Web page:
Topics included: 1) how the curriculum should create opportunities for students to think critically about technologies in their social, cultural, and political dimensions (curricular content issue); 2) exploration of the ways in which the curriculum might integrate experiences with new media, particularly in ways that make visible the cognitive processes and capabilities we are trying to help students cultivate, and which we as educators, researchers, and critical inquirers want to understand better ourselves (curricular content and pedagogical issue); and 3) technological training and "information literacy" (databases, search processes, specific technological skills).

Quantitative Reasoning Across the Curriculum: April 15, 2008

Panelists included: Manfred Kuechler (Sociology); Cullen Schaffer (Computer Science); Ezra Shahn (Biology); Rob Thompson (Math); Jason Young (Psychology)

Civic Understanding: Panel Discussion and Open Forum: April 9, 2008 

Panelists included: Anthony Browne, Africana and Puerto Rican Studies; Omar Dahbour, Philosophy; Helena Rosenblatt, History; Joan Tronto, Political Science; Andrew Polsky, Political Science; and John Wallach, Political Science.

March 27, 2008: Captive Audiences: The Arts in General Education 

A panel discussion on the arts in general education, including consideration of the benefits of engaging in performance and how performance might provide the basis for other learning, the relationship between performance and creativity, a broad definition of performance, and whether a curricular requirement in performance could accommodate a greater variety of arts courses.

March 19, 2008: Devising a Hunter Education for Multiple Points of Entry 

A panel discussion about devising a general education program that focuses on the needs of students regardless of point of entry, including including Rebecca Connor, English; Case Willoughby, Director of Advising Services; Jerrell Robinson, Student Activities; Scott Stursa, Transfer Advising; Robert Cowan, Coordinator, Block Program and Co-Coordinator First Year Program; Linda Carlson, Special Assistant to the President.

December 3, 2007: "General Education in the 21st Century "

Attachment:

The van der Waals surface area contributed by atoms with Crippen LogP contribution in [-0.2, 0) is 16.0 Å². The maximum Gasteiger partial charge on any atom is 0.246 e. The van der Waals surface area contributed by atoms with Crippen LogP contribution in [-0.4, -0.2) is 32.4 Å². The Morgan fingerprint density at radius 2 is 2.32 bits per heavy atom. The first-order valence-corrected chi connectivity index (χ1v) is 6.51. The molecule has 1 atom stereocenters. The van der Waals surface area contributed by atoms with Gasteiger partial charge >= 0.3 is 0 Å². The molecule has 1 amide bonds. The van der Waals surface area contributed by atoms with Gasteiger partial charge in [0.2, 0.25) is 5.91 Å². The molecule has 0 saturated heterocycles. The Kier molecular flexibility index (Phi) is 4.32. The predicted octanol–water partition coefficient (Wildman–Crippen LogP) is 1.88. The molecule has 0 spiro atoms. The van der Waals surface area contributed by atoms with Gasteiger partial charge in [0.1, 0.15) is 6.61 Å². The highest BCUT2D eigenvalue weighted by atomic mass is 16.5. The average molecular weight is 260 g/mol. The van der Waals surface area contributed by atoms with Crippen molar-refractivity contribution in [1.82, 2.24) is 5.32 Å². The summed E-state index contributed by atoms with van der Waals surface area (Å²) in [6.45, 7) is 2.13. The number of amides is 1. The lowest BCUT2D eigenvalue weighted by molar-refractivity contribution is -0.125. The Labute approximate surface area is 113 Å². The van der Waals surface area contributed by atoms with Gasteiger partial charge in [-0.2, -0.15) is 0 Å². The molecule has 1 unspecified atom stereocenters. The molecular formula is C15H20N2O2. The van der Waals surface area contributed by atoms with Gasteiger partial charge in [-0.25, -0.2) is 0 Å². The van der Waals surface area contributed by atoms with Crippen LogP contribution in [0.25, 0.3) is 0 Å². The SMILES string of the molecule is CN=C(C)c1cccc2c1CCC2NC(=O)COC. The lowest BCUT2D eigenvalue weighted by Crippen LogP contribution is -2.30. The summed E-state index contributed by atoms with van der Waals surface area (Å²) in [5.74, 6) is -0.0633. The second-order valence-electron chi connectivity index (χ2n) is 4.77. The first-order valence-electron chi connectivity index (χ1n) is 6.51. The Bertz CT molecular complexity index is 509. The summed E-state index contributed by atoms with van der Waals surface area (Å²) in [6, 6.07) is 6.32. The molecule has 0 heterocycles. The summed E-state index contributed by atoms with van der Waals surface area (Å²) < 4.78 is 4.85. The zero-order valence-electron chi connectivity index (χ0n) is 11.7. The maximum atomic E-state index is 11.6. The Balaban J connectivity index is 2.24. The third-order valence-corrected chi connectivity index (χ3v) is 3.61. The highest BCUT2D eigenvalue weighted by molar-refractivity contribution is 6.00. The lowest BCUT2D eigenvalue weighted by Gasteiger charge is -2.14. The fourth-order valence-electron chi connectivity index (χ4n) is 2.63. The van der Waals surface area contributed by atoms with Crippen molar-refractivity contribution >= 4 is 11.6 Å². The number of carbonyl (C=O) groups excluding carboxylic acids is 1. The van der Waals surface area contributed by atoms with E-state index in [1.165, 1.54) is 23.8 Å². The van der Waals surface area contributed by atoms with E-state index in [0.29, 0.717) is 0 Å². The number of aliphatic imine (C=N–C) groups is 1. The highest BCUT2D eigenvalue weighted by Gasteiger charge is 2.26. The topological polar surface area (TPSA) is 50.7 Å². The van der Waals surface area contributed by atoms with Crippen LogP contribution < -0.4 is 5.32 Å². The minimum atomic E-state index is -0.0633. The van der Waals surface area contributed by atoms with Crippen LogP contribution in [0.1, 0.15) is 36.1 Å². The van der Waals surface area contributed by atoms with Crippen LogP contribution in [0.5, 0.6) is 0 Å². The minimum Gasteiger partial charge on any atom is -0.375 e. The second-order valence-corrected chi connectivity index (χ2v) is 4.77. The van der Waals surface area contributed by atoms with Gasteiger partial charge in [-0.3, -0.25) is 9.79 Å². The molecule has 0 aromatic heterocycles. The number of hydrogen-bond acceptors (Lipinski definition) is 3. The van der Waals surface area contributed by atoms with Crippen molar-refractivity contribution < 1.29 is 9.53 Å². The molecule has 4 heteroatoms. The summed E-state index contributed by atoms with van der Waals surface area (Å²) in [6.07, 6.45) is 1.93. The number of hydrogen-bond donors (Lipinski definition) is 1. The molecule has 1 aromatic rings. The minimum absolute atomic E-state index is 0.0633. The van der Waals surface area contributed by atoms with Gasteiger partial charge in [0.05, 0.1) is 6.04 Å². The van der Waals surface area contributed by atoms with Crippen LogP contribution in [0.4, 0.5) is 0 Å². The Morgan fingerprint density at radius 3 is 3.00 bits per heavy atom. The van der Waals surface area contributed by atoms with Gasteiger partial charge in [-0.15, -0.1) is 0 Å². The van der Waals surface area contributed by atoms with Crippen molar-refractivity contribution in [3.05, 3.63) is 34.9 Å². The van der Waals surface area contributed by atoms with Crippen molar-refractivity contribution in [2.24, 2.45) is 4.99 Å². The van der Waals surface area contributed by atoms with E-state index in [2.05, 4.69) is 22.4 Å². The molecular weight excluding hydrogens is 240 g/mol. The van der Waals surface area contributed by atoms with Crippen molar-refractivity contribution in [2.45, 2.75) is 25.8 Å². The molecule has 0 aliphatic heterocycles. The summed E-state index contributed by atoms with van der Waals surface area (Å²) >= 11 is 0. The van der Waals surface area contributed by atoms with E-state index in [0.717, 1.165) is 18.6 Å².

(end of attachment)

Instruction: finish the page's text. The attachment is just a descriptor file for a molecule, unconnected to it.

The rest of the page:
• Speaker: Bobbi Owen, Senior Associate Dean for Undergraduate Education, Professor of Dramatic Art, College of Arts and Sciences, University of North Carolina, Chapel Hill
  • Presentation: "The Process of General Education Reform"
  • Discussion: "Supporting and Implementing General Education"
  • Links: UNC Curricula, UNC biography of Bobbi Owen
  • Listen to the Podcast 

November, 2007: Workshop on "What Makes Good Writing?"

Leader: Shirley Clay Scott, Dean of Arts and Sciences, Hunter College

November, 2007: "What Every Hunter Graduate Should Know"

Faculty-wide discussion

October 31, 2007: Map of Knowledge

  • Speaker: Alan Hausman
  • Focus: How the course, Humanities 110: Map of Knowledge, in its present form, came into being, and the academic principles that guide it. Two important parts of the presentation will be concerned with the writing component of the course and the mentoring of TAs and Writing Fellows. Dr. Roblin Meeks of Princeton University, a former teaching assistant for the course, will discuss its influence on his career. Ms. Inna Goldberg, a graduate of the Thomas Hunter Honors Program, now a teaching assistant for the class and an adviser at the Reading Writing Center, will discuss her experiences in both capacities with HUM 110. Ms. Jessica Watson, a Mellon Fellow and student in the Thomas Hunter Honors Program, will discuss her experience as a student in the course. A question and answer period will follow.